James Goolnik makes us re-think the use of sugar as a reward and presents the strategies he’s been using to combat the pushing of sugar to children.
James is a practising dentist and clinical director of the Bow Lane Dental Group in London. He has twice been voted the UK’s most influential dentist by the dental community.
As a dentist of 27 years, James is well aware of the problems that sugar can present. In this talk at the Public Health Collaboration conference of 2019, he guides us through the problem of bad rewards and his work to improve this.
“We can’t keep carrying on what we’re doing”
James starts his talk with a question: What is the number 1 reason for children aged 5-9 to be admitted to hospital in the UK?
The answer may be on the tip of your tongue because the reason is to do with teeth.
James explains why sugar lies at the root of the problem. He tells us that bacteria eat sugar and then produce acids which rot teeth and gums. The result is tooth decay, he tells us, and that it’s one hundred per cent preventable.
“As a parent of two children, I’m constantly trying to fend off the sugar that is pushed onto children,” he states, adding, “We can’t keep carrying on what we’re doing.”
“Why is it always sugar as a reward?”
James recounts the story of the time his two-year-old daughter had her first haircut at a hairdresser’s. He describes how excited his daughter was and yet sat still the whole time.
When her haircut was all done, how did the hairdresser reward his daughter? With a giant lollipop which James says was bigger than his daughter.
Surely it would have been better, he opines, to give something like a certificate that could be better treasured and could also advertise the hairdresser’s for as long as the certificate is kept.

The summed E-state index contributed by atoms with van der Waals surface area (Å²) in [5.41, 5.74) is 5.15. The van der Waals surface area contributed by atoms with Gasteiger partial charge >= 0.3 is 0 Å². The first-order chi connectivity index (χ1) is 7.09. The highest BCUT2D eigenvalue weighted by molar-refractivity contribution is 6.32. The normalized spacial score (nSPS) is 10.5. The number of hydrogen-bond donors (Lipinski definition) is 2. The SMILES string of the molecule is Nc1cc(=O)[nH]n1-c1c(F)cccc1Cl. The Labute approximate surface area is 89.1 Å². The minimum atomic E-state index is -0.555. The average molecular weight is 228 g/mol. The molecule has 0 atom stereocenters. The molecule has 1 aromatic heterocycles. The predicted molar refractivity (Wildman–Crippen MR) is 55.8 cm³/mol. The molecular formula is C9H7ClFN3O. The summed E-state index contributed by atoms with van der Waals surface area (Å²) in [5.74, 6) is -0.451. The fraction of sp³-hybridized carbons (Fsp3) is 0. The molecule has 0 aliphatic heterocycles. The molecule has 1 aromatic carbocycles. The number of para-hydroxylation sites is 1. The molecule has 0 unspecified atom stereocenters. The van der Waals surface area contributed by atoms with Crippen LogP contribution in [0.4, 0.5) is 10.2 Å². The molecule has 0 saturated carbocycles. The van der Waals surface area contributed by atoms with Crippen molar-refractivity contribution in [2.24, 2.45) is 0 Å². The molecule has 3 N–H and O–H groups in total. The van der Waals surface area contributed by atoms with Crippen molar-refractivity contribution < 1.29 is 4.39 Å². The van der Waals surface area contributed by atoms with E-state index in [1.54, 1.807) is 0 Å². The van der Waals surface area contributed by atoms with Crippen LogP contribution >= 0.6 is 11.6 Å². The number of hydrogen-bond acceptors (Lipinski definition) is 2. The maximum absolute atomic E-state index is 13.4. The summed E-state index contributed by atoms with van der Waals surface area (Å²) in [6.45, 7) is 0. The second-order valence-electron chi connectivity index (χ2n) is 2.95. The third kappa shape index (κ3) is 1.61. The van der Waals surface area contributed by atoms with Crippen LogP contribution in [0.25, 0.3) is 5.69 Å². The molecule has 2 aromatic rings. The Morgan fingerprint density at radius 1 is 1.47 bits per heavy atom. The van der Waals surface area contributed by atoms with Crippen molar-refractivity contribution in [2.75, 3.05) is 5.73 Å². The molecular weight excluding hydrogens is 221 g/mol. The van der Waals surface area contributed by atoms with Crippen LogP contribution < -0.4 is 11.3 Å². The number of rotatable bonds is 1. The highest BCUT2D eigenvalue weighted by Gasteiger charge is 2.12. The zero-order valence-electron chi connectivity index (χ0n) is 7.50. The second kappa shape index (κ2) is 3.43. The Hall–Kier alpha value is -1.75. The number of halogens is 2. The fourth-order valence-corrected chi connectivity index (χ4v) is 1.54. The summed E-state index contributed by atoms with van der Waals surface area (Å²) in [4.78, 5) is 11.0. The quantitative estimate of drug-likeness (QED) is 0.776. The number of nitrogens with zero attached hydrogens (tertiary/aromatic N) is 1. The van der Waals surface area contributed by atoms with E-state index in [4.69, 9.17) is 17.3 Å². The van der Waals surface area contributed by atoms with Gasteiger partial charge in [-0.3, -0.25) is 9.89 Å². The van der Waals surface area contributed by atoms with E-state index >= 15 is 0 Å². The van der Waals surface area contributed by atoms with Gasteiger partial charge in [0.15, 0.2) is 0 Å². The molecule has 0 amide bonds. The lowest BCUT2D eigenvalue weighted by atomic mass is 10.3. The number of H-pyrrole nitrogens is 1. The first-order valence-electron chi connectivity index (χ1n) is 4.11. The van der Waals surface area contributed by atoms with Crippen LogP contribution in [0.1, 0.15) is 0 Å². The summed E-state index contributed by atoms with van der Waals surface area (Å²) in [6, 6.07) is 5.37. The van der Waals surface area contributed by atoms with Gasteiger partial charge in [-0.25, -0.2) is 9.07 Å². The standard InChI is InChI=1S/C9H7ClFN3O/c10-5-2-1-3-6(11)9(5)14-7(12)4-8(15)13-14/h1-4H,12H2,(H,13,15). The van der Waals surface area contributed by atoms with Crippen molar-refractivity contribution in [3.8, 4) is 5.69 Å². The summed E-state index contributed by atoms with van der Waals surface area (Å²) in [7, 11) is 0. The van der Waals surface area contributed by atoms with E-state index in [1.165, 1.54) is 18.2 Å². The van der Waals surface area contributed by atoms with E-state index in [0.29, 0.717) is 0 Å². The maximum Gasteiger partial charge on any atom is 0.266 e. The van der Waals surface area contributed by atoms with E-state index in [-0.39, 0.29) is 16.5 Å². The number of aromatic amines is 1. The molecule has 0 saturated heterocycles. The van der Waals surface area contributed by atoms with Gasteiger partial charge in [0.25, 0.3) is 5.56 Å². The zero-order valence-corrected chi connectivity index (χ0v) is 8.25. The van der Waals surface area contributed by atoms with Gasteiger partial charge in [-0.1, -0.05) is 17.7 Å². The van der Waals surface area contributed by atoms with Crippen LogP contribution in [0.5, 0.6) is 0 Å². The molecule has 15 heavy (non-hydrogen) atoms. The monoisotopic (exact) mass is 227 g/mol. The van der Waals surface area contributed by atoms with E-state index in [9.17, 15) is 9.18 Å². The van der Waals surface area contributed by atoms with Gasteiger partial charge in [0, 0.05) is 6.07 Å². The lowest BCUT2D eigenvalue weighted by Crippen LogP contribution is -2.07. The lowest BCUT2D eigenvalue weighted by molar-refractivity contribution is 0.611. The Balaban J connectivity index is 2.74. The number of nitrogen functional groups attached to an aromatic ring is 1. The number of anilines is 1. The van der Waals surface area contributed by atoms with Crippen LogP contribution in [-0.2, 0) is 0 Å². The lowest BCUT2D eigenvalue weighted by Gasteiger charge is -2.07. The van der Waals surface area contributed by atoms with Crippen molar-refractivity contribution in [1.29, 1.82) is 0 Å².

He shares this personal story to illustrate how sugar is so ubiquitous when it comes to rewards for children. In addition to sweets for good behaviour, children are given cakes each time a child in a class has a birthday at school, sugar cubes are given following receiving a jab, and grandparents typically hand around sweets each time a child comes over.
“Why is it always sugar as a reward? There must be a better way,” he proposes.
A better way
James has been tackling the problem in a number of ways. He has set up Rewards Project, a registered charity, dedicated to replacing sugary rewards with meaningful substitutes.
He has compiled a team for his charity which includes Dr Joanna McCormack who has given a number of talks at the PHC conference herself.
The Rewards Project has worked with over 550 schools to discover best practice for rewarding children for behaviour and performance.
“Some schools are doing amazing things out there”, he shares adding that his project is all about sharing good practice.
His next area of focus has been to set up Sugar Quiz. The online quiz can be taken by children and adults and encourages you to think about where hidden sugar is in your daily lives.
A third method has been to encourage people to clear the sugar out of their homes. The #sweetsweeper campaign encouraged people to share, via social media, their commitment to trashing foods with hidden sugars.
James rounds up his talk by inviting viewers to check out the Rewards Project and join the conversation in how we can make a difference as to how we reward our children.